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Biden’s Inflation Reduction Act Didn’t Consider All the Science

Biden’s Inflation Reduction Act Didn’t Consider All the Science

One of President Joe Biden’s proudest legislative “achievements” is the Inflation Reduction Act, which has nothing to do with inflation reduction. It is mostly a huge climate change subsidy program to phase out fossil fuels, with a price tag between $780 billion to $1.2 trillion between 2023 and 2031. One key part of this bill is subsidizing electric vehicles, but this might disproportionately and negatively affect South westerners who live in hot weather, especially Arizonans.

Electric cars run on batteries, and weather affects batteries, unlike the good, old combustion engines. Here are some issues with batteries in hot weather:

  • Shorter range;

  • Take longer to recharge;

  • Need to be recharged more often;

  • Must be replaced sooner.

Simply put, electric cars in Arizona summer will use more energy, need to be charged more often, take longer to be recharged, and will have to be replaced more often.

Based on the model, a Tesla can drive between 270 and 400 miles. That means from Phoenix to southern California. In a 100-degree temperature, this range drops by about a third. This reduces the range of a Tesla to 180 to 270 miles, so, some Tesla owners might not even make it to the California border. Worse, Arizonans are accustomed to 110+ degree weather during the summer, which will decrease the range of a Tesla even more.

This might not be outrageous on the first look. You run out of gas, so, you refill the tank all the time. But it’s not that easy if your car drives on a battery.

Finding a charging station is more difficult. There are about 150,000 gas stations in the United States, but there are only 50,000 supercharging stations. Even worse, there are only a few in Mexico, none near Arizona. So, forget about a trip to the beach down south. If you’re traveling domestically, you still need to add to the hassle by planning your trip around a supercharging station.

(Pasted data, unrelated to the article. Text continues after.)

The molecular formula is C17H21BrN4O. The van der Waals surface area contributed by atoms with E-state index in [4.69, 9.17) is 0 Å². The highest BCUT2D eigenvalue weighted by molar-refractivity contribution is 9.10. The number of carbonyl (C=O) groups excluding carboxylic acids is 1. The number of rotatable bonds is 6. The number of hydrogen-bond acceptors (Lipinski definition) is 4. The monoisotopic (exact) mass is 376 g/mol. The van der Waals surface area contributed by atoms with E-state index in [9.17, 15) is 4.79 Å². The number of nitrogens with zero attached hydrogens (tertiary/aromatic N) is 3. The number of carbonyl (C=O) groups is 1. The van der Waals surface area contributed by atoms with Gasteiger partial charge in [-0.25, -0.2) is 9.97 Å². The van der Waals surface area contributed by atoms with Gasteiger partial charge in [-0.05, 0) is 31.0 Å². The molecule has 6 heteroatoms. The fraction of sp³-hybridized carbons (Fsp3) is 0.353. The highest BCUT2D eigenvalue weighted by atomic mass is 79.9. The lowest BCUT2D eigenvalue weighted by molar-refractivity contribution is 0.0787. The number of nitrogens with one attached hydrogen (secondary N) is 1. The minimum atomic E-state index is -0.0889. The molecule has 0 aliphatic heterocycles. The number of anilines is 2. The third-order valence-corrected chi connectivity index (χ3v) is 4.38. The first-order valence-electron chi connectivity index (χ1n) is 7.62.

Charging itself is not the same as filling the tank, either. It takes five minutes to put gas in your car. It takes half an hour to supercharge a battery. That can go up to 45 minutes or even an hour if the supercharger overheats in 100+ degree weather. And if you’re traveling somewhere without a supercharger on the way, you’ll have to use a normal outlet, which will take between 8 and 12 hours in optimal weather and even longer if it’s too hot outside.

And lastly, your battery will not last as long in Arizona as elsewhere. Depending on the model, a Tesla battery needs to be replaced every ten to twenty years, and for most models, it costs between $13,000 and $20,000 to replace them. But if you recharge your battery in hot weather, it will degrade faster. A workaround is to recharge them at night when it is cooler, but that is not always an option, and it is also not an option for everyone.

But worse, there is something un-American about government policies that micromanage people’s lives so much that they must plan their daily routines around when they can drive their car and when they should park it to fill the tank—I mean recharge the battery.

Electric cars are good, but taxing Americans to subsidize electric cars to force Americans to buy them is silly, especially when they do not fit every lifestyle and every climate. For those of us living in hot climates, electric vehicles might not be the best course of action, but we are paying for their subsidies with our taxes so people elsewhere can drive them.

Arizona and Nevada are battleground states this year, and Biden is going to spend a lot of time down there. They are also states ill-suited to own a Tesla or any other electric vehicle. So, some honest journalist should ask the president, “Sir, why am I paying in subsidies for a car that I better not own? Why should any Arizonan or Nevadan pay for your program so people in the northern states enjoy them?” You can also ask the same question of Ruben Gallego and Jacky Rosen, the Democrats running for U.S. Senate in these two states who voted for Biden’s Inflation Reduction Act.

Note: the opinions expressed herein are those of Chuck Warren only and not his co-host Sam Stone or Breaking Battlegrounds’ staff.

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